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Issue 19 - Future of Scotland is blowing in the wind

Scotland Magazine Issue 19
March 2005


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Future of Scotland is blowing in the wind

Back in 1975, when I was editor of a Scottish business journal, I interviewed Stephen Salter of the department of mechanical engineering at Edinburgh University.

Back in 1975, when I was editor of a Scottish business journal, I interviewed Stephen Salter of the department of mechanical engineering at Edinburgh University.

Professor Salter had recently developed a floating ‘duck’ which converted wave movement into electricity.

The man was a genius and I have always been amazed and disappointed that he failed to attract the recognition he deserved. However, like all great scientists, he persevered, and now, 30 years on, his invention is undergoing trials off Orkney. If successful, and our politicians have the vision to endorse it, a network of wave farms will eventually be installed the length of Scotland’s tidal coastline.

Twenty alone are capable of powering the whole of the city of Edinburgh.

If there is one subject that is going to dominate life in the Highlands and Islands of Scotland for the next decade and beyond, it is renewable energy. Yes, I know it is a world problem, and hopefully high on the agenda for the G8 Summit taking place at Gleneagles Hotel in July, but in the north of Scotland, the debate has already kicked off. If you do not believe me, have a glance at the internet.

There are currently over 1,200 sites dedicated to energy saving in the Western Isles alone.

Renewable energy comes in several forms, the best known being solar, sadly not the most efficient option in the Scottish climate. What I do find surprising, however, is that while nobody seems prepared to endorse a future for nuclear energy or fossil fuels, so many voices are being raised against the harnessing of wind and water.

While I fully understand the objections of country dwellers in the more populous, scenic areas of Scotland, I am baffled by the reaction to wind farms being located in regions where hardly anyone ever goes. And I find it hard to accept the argument that they will ruin the scenery. I personally find the slim turbines on Soutra on the road to Lauder rather beautiful to look at.

I have also had my ear bent about the dangers to birds in flight and the potential disruption to wildlife, but, from my experience, creatures of the wild are instinctively cleverer than that. On the island of Lewis in October I asked my taxi driver, a Lewisman born and bred, what he thought about wind farms, and with the great logic of the Gael, he replied, “So long as they do not interfere with the little creatures in the ground, I cannot see what all the fuss is about.”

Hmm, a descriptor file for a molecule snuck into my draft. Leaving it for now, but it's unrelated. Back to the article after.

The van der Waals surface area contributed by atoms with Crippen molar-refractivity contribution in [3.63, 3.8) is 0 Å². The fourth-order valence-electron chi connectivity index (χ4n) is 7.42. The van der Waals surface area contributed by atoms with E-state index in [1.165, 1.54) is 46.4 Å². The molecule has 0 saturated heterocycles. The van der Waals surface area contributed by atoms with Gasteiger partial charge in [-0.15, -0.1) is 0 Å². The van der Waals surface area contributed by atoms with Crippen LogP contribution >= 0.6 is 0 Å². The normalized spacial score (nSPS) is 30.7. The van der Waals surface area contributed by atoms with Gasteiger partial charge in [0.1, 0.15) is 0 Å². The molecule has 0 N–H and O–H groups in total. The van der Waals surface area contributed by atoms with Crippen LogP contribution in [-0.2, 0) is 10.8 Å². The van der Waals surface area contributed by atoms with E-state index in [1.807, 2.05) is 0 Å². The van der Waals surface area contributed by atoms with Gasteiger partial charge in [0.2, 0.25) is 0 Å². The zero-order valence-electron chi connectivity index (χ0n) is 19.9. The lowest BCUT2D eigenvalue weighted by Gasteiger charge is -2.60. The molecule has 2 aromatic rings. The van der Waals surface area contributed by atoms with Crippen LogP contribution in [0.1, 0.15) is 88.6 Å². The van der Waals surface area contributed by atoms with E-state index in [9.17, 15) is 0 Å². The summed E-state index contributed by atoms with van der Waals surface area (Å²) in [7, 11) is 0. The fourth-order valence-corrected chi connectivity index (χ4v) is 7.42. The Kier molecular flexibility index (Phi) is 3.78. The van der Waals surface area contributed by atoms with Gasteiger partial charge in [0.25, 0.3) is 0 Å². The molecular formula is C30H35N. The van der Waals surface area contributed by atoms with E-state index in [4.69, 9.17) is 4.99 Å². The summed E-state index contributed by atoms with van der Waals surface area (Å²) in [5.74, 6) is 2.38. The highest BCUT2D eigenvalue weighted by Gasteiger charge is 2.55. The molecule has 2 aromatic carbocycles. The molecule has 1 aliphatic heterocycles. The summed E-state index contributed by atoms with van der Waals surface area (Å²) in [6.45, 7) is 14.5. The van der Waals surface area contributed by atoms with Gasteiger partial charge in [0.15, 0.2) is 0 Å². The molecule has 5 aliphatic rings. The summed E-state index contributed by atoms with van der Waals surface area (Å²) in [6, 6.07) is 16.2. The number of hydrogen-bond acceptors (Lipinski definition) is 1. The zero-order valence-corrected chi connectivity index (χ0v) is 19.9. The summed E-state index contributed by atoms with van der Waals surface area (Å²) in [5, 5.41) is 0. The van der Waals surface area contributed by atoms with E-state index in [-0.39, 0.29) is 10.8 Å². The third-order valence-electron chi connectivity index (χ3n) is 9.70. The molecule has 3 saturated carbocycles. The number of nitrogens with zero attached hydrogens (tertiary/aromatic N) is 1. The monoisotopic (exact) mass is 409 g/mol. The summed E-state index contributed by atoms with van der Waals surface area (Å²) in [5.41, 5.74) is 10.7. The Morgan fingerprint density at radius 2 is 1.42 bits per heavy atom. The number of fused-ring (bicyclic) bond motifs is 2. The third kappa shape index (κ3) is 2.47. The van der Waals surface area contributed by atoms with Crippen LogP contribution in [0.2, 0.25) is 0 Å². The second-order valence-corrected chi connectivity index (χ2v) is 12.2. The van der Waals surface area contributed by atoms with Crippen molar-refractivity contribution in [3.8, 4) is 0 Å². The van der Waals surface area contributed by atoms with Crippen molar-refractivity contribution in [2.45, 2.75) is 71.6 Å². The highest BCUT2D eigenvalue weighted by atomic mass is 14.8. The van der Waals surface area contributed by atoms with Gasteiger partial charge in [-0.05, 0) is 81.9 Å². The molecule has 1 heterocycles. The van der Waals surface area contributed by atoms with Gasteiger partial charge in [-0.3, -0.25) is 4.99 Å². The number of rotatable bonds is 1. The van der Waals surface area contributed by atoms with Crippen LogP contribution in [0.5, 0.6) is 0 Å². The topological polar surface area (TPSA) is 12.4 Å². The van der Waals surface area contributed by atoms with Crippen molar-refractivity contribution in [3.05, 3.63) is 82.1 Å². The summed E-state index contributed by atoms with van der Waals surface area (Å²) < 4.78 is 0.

Little creatures in the ground apart, nowhere is better placed to take advantage of the elements than Scotland’s west coast with its horizontal wind, and let’s not forget that the Scots have always been at the forefront of energy conservation.

On Islay, excess heat from the Bowmore distillery warms the local swimming pool. The Loch Ossian Youth Hostel, a former boathouse on the edge of Rannoch Moor, already has a wind turbine and a dry toilet system that requires no flushing. The Findhorn Foundation on the Moray coast is similarly equipped. In the ground below our feet, the earth retains an average temperature of between 11 and 12°C.

In a recent opinion poll, the majority of those living close to existing wind farm sites said they were a good thing, while others see future developments of them as little more than an opportunity for developers to make a quick buck and destroy the landscape.

Emotions on both sides are running high. Meanwhile, the Scottish Executive has set an “aspirational” target to achieve 40 per cent of energy from renewable sources by 2020. Consent has been given for more than 400 megawatts of on-shore wind development, and there are 200 wind farm applications under consideration. Like it or not, the future is blowing in the wind.

The ancient inhabitants of the tigh dubh or black house, so vividly described by Dr Samuel Johnson and James Boswell on their Hebridean tour of 1773, had the right idea.

They built their crofts of earth and slate, and thatched their roofs with turf and grass. Each house had a central chimney and, in the dark chill of those bleak winter nights, entire families huddled indoors with their animals to keep warm around a blazing central peat fire.

Now I am not suggesting that we should all go and live with our family pets in a black house, but our ancestors were, I suspect, infinitely more practical when it came to saving energy than we are. They had to be in order to survive. Unfortunately, peat too is a fossil fuel.